While it might seem like a nice gesture to hand down a playpen that’s been in the family for years, I would strongly recommend not using an older or used model. The idea of picking up a lower-priced playpen from a garage sale or Craigslist might seem appealing at first, but this is never a good idea. Baby equipment, including playpens and playards, are recalled all the time, and older models might have safety hazards.
While it might seem like a nice gesture to hand down a playpen that’s been in the family for years, I would strongly recommend not using an older or used model. The idea of picking up a lower-priced playpen from a garage sale or Craigslist might seem appealing at first, but this is never a good idea. Baby equipment, including playpens and playards, are recalled all the time, and older models might have safety hazards.
Select the play yard yourself. Play yards are popular shower gifts; if you're planning to include one on your registry list, consider the features you'll need and select the model yourself. If you'll be using the play yard as a changing station, for example, go with a model with a changing table and multiple storage compartments. Make sure any storage fastens to the outside and is positioned out of your baby's reach. When it comes to changing table attachments, we prefer changing stations that don't flip to the outside, as we believe that those that simply but securely attach to the top rails are safer. If you choose a model with a bassinet, make sure it fastens securely and covers most of the top.
The Fisher-Price Ultra-Lite Day & Night Play Yard gets the vote for the most portable playpen. Weighing in at just 15 pounds, it is half the weight of some other playpen models. This playpen comes loaded with extras: an inclined sleeper/bassinet for infants, as well as a changing station and pocket to store diapers and wipes. The fabric on the changer is machine washable, making it easy and convenient to clean. This product is easy to assemble and fold up for storage or travel. At around $80, this product is firmly in the mid-range of prices for playpens. Some consumers do not like that the bottom of the playpen sits on the ground and that the mattress for the playpen is very thin and flimsy. Because the bottom is low to the ground, it can be difficult for some caregivers to lay their baby in the bottom portion for naps.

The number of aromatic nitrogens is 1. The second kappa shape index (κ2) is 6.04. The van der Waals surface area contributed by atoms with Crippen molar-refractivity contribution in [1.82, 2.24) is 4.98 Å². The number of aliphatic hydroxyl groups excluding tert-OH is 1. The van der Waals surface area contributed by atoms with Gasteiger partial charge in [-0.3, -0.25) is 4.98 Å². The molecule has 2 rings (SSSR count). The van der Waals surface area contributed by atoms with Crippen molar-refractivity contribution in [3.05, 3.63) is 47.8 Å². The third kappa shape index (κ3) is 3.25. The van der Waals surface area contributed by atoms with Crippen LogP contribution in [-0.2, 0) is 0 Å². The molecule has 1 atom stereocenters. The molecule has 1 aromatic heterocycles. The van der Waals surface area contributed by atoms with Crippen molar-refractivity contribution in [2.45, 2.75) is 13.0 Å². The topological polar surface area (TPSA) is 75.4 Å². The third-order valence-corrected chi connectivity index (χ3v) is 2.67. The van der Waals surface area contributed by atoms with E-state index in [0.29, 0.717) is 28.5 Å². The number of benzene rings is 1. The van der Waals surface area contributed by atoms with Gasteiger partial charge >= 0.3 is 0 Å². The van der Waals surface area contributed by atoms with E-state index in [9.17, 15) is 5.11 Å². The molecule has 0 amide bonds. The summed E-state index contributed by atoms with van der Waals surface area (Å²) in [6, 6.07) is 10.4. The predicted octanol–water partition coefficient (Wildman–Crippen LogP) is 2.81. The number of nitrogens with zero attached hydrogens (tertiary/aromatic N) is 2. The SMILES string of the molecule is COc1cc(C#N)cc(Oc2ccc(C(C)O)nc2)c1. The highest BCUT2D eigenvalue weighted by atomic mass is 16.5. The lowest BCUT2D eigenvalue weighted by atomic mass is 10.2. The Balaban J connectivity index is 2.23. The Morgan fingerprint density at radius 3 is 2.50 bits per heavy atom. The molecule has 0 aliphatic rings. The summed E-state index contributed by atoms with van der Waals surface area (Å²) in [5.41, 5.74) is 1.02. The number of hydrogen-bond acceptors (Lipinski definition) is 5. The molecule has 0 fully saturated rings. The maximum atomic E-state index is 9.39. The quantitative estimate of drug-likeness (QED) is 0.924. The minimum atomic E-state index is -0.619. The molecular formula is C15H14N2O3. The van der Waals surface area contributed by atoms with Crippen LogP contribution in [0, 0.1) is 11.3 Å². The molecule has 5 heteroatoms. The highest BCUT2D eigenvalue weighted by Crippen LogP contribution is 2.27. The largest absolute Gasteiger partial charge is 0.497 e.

My daughter enjoys this playpen. It's helping her learn how to walk and allows me to move around our home without being worried she's getting into something she's not supposed to. The packaging was done correctly, and was delivered on time. However, one of the pieces did not fit and no matter how many times I rearranged the pieces, they would not connect to the right side interior piece. I spent nearly an hour taking it apart and putting it back together trying to find a gate piece that would work, but none of them did. I ended up jamming one of the gate pieces into the door piece, which the directions specifically say not to do, and have the door piece facing a wall so my daughter can't open it. There was no option other than to go against what the directions said, and I haven't had any problems with the gate cracking or breaking from my improvising the door piece. It still seems very safe to me. I would much rather just pick her up out of the playpen than have her injure herself trying to open the door. Another problem I've had with the playpen is keeping it grounded. My daughter can easily move/shake the gate around and it slides all over the floor. The bottoms of the individual colored gates and white door/toy wall all have small suction cups attached. Those are supposed to keep the playpen grounded I suppose, but they don't work. I have tile in my home and there is nothing obstructing the suction cups, so there is no reason why they shouldn't work. My daughter is only 8 months old, and I'm constantly having to readjust and move the playpen back to it's original place because it's so easy for her to move. I still very much enjoy this product and would recommend it to anyone who has tile or wood flooring, as long as their children are able to be supervised nearby.
Love this pen, it's the best. Easy to assemble, colorful, has a nice open feel so our baby isn't in prison and cut off from the family activity. BUT BE WARNED this playpen has a design flaw that creates a choking hazzard. The play panel has some busy gears and a button baby can push to squeak. This button can be easily pulled off by baby and will be in two small parts, the button and the plastic squeaker. Both parts are small enough to cause a choking hazzard, our 11mo had the whole button cap in her mouth. So before you think about turning your back on your baby in this pen for a second, I'd recommend removing these parts yourself. Great play pen in every other way.
Entertaining a baby can be a lot harder than you think. The fact of the matter is, we've come a long way from when jingling your keys was going to cut it. Still, as you pick out various playpens and other areas for your child to play in, it's important that you keep a few key factors in mind. Obviously, safety is at the top of the list, along with comfort, price and style. Luckily, shopping this extensive variety of products will mean that you never need to compromise on any of these.